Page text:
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TensorFlow 1.9 Now Supports Raspberry Pi
The following article is copyright © 2018 Linux.com and was originally published here.
Google’s recent announcement that it had ported its open source TensorFlow machine intelligence (ML) library for neural networking to the Raspberry Pi was the latest in a series of chess moves from Google and its chief AI rival Nvidia to win the hearts and keyboards of embedded Linux developers. The competition is a part of a wider battle with Amazon, Microsoft, Intel, and others to bring cloud analytics to the edge in IoT networks to reduce latency, increase reliability, and improve security.
Thanks to a collaboration with the Raspberry Pi Foundation, the latest TensorFlow 1.9 release can now be installed on Raspberry Pi 2 or 3 SBCs from pre-built binaries using Python’s pip package system. Raspbian 9 users can install it with two simple commands.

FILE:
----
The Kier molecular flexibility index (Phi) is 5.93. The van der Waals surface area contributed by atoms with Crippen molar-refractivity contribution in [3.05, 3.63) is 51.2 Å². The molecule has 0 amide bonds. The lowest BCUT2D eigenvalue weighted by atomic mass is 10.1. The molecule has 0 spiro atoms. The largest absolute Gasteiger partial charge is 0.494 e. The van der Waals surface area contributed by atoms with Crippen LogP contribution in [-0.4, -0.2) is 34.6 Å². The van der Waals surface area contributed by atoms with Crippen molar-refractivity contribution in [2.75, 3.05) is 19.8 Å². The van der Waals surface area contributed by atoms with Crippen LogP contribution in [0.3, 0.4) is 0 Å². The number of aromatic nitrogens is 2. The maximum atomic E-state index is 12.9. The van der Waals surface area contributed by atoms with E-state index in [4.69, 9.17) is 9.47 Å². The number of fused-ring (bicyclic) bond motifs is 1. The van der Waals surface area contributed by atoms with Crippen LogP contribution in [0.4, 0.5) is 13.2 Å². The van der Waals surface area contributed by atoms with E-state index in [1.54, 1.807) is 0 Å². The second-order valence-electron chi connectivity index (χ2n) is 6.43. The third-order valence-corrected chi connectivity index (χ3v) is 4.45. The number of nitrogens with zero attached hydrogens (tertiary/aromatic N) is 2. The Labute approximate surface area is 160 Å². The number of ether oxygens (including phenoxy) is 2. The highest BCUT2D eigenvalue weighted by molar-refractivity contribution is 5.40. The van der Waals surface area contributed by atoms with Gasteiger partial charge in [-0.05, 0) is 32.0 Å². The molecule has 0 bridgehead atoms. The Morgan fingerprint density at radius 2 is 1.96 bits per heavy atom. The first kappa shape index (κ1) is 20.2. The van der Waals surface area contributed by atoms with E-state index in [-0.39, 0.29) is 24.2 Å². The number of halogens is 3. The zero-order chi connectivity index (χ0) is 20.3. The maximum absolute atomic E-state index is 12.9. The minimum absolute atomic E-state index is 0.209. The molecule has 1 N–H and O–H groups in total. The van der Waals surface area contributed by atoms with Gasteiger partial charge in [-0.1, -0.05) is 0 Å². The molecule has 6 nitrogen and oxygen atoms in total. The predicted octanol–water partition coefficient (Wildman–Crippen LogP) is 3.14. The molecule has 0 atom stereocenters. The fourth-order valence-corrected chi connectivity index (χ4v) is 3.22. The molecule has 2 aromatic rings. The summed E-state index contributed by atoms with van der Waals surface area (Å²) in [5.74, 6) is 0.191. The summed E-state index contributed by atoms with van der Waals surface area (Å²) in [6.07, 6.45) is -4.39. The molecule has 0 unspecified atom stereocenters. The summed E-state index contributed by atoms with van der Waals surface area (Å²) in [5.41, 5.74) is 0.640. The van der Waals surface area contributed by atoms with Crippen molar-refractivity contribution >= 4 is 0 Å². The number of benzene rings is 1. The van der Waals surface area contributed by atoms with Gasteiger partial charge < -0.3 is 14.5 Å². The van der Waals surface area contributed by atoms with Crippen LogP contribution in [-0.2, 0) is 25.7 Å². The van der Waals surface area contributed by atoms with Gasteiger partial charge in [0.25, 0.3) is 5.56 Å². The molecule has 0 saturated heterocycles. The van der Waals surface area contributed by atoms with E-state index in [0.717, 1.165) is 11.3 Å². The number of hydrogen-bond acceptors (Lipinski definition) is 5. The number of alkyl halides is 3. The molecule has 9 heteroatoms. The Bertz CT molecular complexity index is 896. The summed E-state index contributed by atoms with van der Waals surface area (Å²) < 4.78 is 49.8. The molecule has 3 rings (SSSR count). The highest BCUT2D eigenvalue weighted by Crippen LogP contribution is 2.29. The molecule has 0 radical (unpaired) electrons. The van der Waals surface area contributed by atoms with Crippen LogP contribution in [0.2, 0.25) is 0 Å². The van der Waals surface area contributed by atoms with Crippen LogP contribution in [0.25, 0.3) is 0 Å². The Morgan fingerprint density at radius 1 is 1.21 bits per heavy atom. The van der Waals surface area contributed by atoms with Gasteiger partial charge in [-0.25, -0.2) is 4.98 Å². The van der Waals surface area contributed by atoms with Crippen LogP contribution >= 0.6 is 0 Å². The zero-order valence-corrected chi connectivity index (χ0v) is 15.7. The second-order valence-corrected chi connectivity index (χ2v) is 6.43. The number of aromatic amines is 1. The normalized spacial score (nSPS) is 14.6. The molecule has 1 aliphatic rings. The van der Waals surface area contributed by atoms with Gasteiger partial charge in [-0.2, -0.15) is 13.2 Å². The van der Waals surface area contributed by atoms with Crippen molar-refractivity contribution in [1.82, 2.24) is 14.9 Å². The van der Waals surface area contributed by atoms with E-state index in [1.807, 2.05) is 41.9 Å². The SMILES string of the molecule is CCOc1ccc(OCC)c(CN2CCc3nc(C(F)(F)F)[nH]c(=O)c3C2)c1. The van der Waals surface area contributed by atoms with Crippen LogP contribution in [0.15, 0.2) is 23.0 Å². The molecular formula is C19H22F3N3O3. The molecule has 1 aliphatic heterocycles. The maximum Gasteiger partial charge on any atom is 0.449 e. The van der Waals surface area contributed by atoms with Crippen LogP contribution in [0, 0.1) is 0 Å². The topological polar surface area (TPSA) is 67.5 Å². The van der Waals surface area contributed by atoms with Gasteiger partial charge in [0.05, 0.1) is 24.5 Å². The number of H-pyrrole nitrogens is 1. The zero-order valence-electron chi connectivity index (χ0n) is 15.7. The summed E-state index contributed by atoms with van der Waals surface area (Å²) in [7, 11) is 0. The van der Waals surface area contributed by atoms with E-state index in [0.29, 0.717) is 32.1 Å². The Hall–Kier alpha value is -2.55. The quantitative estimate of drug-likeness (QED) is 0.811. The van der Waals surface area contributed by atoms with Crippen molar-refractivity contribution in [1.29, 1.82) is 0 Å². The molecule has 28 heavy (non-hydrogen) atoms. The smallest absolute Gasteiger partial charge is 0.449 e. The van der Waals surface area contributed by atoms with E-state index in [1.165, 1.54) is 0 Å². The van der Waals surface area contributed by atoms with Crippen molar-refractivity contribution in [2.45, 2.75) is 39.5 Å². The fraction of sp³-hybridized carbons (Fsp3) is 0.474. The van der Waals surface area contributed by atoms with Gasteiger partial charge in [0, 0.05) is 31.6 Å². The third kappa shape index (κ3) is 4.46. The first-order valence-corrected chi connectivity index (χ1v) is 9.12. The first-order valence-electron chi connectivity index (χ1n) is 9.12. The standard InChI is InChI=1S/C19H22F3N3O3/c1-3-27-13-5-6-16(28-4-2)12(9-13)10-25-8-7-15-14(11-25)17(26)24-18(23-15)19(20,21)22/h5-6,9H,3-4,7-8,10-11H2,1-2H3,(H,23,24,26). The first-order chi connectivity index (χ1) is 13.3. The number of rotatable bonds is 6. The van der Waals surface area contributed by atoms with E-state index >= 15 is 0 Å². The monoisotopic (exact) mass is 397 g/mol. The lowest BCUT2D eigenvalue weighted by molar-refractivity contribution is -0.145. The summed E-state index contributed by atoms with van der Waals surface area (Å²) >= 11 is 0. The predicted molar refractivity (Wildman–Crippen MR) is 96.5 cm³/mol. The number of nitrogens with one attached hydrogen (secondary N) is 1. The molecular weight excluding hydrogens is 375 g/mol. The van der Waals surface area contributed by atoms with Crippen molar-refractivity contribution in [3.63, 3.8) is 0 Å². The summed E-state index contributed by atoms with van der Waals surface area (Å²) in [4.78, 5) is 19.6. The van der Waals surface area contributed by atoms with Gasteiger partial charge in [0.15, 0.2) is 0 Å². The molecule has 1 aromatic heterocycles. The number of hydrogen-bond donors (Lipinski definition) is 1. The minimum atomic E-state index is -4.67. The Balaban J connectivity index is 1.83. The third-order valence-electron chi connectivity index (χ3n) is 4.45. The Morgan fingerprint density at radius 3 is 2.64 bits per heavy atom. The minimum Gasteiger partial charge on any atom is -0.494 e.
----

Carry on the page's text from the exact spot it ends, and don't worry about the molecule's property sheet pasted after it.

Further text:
Integrating TensorFlow models into an embedded project offers further challenges. Yet, as Google has shown with its AIY Projects kits for the Raspberry Pi, you can add a bit of ML smarts in Raspberry Pi based robots, vision systems, and other embedded gear without a huge learning curve.
The TensorFlow port should be particularly welcome in the Raspberry Pi educational community. As the RPi Foundation’s Eben Upton wrote in a congratulatory tweet about the “massive news,” the TensorFlow port will enable “cool machine-learning educational content.”
TensorFlow was essentially born to run on Linux, but on servers or desktops, not on a modest SBC like the Raspberry Pi. It now runs on all major server and desktop platforms and has been ported to Android and iOS. Yet, the Raspberry Pi was a particularly gnarly challenge, writes Google TensorFlow developer Pete Warden in the announcement. It wasn’t even possible until the Raspberry Pi 2 and 3 came along with faster quad-core processors.
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